Swapping of Chinese apology forum for party upsets group 0
Meena Wong, Civic Engagement Network spokesperson in Vancouver on Thursday January 30, 2014. (CARMINE MARINELLI, 24 HOURS)
We will treat every submission equally and come out with a report — Multiculturalism Minister Teresa Wat
A local organization is demanding a public consultation for the upcoming apology to the Chinese community be held again, alleging a move to reschedule the event to accommodate a BC Liberal reception resulted in some people not being able to speak.
The Richmond forum, initially scheduled for Jan. 28, was rescheduled to take place a day earlier so Multiculturalism Minister Teresa Wat and others could attend a Lunar New Year reception held by the BC Liberals attended by the premier.
A notification about the date change was issued Jan. 14.
Wat said the government-sponsored apology consultation meeting, the final one of seven forums held around the province, was rescheduled to accommodate her attendance at the BC Liberal’s Lunar New Year reception.
“As a member of the Chinese community and minister responsible for multiculturalism, I felt it was important to me and my community that I attend the Chinese New Year celebration with our premier,” Wat wrote.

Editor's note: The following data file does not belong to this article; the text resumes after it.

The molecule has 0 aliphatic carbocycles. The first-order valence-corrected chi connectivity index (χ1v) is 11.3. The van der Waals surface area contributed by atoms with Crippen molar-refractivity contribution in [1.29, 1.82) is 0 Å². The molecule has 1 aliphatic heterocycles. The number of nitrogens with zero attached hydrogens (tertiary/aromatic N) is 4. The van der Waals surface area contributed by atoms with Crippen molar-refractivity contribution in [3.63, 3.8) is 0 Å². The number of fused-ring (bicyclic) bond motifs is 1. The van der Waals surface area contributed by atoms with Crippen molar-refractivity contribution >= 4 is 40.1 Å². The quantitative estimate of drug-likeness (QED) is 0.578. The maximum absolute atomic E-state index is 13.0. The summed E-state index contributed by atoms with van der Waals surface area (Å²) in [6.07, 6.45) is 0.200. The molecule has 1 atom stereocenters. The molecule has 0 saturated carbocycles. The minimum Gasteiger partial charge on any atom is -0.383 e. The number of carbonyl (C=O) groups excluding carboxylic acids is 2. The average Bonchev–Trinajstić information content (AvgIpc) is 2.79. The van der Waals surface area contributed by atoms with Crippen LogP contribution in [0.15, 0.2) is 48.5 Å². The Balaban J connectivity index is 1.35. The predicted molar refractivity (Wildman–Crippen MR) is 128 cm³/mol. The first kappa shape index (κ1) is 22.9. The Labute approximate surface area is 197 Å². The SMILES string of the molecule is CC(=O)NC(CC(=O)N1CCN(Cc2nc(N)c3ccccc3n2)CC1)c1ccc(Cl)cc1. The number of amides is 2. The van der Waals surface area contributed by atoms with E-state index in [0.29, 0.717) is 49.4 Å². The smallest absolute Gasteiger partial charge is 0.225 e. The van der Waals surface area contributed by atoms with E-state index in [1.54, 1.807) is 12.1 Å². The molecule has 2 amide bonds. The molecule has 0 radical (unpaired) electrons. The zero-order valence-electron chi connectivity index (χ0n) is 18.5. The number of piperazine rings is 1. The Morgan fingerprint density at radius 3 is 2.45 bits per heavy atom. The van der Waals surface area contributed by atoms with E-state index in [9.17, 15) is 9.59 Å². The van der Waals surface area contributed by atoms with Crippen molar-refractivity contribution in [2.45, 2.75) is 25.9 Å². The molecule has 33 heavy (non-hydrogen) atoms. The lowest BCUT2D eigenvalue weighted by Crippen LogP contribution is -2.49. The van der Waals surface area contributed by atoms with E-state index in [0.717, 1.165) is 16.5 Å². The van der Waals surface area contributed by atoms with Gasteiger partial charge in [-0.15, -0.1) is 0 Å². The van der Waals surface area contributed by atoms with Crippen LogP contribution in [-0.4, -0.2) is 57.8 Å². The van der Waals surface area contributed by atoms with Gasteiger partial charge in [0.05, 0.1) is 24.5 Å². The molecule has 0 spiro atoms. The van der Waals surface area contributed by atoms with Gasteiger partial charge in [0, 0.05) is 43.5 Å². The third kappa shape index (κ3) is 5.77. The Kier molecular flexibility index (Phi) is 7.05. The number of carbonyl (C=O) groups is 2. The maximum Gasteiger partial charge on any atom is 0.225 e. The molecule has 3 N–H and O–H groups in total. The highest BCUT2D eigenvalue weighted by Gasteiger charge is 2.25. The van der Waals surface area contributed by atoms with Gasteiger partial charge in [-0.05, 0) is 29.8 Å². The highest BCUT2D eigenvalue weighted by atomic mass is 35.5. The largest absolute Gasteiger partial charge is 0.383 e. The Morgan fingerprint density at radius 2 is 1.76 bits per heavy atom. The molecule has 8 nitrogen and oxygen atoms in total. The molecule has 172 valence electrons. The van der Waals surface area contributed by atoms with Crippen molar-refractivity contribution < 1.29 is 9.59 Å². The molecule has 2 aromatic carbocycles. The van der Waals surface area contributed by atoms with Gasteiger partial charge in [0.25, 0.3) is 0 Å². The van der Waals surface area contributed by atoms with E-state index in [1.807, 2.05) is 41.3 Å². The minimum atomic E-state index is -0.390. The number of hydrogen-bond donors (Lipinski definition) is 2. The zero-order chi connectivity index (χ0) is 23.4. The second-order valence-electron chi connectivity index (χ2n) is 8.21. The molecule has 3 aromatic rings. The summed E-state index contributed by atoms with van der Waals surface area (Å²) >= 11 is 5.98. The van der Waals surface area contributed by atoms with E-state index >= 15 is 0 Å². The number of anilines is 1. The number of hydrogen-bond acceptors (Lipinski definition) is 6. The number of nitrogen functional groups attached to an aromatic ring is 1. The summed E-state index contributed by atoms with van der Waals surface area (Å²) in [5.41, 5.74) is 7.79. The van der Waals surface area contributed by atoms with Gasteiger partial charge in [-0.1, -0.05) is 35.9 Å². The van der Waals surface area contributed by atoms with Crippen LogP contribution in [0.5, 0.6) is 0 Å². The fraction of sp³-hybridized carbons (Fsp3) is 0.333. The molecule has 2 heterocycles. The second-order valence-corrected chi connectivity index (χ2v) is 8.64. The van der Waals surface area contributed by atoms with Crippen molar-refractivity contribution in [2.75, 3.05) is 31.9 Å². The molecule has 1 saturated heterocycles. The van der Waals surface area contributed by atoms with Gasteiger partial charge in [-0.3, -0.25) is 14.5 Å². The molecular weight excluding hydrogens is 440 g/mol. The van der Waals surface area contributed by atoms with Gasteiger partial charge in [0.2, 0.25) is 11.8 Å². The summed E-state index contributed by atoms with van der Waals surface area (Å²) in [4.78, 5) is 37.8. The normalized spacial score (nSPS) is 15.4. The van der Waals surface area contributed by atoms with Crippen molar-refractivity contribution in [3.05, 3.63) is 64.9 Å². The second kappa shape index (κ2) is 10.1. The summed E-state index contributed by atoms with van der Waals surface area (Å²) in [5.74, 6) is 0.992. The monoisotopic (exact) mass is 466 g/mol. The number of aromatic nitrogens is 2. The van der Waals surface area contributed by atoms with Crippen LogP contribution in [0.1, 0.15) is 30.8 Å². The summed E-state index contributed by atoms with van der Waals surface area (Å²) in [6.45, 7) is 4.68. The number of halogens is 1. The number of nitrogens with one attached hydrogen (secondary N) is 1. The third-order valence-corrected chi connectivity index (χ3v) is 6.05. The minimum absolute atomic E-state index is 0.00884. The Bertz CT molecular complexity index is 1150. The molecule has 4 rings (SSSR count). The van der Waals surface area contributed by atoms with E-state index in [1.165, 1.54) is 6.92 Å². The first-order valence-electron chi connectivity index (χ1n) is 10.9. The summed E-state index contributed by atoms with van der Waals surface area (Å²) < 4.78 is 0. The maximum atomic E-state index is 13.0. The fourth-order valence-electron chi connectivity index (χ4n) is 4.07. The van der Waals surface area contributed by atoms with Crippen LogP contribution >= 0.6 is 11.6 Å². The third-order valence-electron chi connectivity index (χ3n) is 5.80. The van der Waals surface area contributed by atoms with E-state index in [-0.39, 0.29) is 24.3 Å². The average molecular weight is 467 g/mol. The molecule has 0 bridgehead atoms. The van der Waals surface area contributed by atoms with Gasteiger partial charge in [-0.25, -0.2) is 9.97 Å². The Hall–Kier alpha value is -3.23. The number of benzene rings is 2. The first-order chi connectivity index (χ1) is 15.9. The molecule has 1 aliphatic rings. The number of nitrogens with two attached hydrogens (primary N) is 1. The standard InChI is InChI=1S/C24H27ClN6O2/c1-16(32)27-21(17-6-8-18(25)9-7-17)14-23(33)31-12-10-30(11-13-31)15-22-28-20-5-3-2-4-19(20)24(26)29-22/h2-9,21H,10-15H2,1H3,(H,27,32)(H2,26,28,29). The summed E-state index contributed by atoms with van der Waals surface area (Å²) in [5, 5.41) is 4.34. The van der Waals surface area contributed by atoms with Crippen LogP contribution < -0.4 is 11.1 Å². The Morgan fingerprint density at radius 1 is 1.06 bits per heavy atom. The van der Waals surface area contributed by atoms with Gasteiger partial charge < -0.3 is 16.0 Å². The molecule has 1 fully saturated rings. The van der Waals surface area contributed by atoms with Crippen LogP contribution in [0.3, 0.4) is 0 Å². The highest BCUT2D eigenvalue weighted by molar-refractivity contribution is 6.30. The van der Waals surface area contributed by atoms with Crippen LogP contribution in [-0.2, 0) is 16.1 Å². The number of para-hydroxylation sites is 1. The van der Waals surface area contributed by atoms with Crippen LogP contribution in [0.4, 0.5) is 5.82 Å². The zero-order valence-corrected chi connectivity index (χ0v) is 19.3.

The Vancouver-based Civic Engagement Network alleged the change caused confusion and some were not allowed to speak because they didn’t re-register, accusing Victoria of using Chinese government-style tactics to silence critics.
CEN spokeswoman Meena Wong also alleged interference from Wat.
“None of us know (who was on) the speakers list,” said the former federal NDP candidate for Vancouver South. “Who can speak, who can not speak was apparently controlled by the minister and her staff.”
She said consequently many speakers praised the province and added it appeared to fit into the BC Liberals “quick-win” agenda revealed in a leaked memo last year to attract ethnic votes.
But Wat said, not only was everyone allowed to speak, the Richmond event ran an extra hour to accommodate them.
“We are open to any input . . . I am there to listen,” she said. “There’s nobody that registered that was denied an opportunity to speak.”
Wat said staff was directed to ensure all registered speakers were informed of the date change and if people missed the consultation forums they could submit their comments online at EmbraceBC through Friday.
Wong maintains the process was unfair and wants another forum.
“The way that I see it the speakers were stacked,” she said. “Yes there were 47 people speaking, but about 80% were all from the same friendly group of associations that are friendly to Teresa Wat.”
She added many of the same people speaking were those who arranged a recent event celebrating the 120th birthday of Chinese despot Mao Zedong.
Bill Chu of the Canadians for Reconciliation Society said about 300 people attended the Richmond forum.
Chu has been critical of the way the government has handled the apology consultation, saying Victoria hasn’t made enough of an attempt to bring non-Chinese into the meetings.
He pointed out the Chinatown banquet used to be hosted by the government, not the BC Liberals. Since the change, he added, the reception has taken on a more pro-Liberal party tone.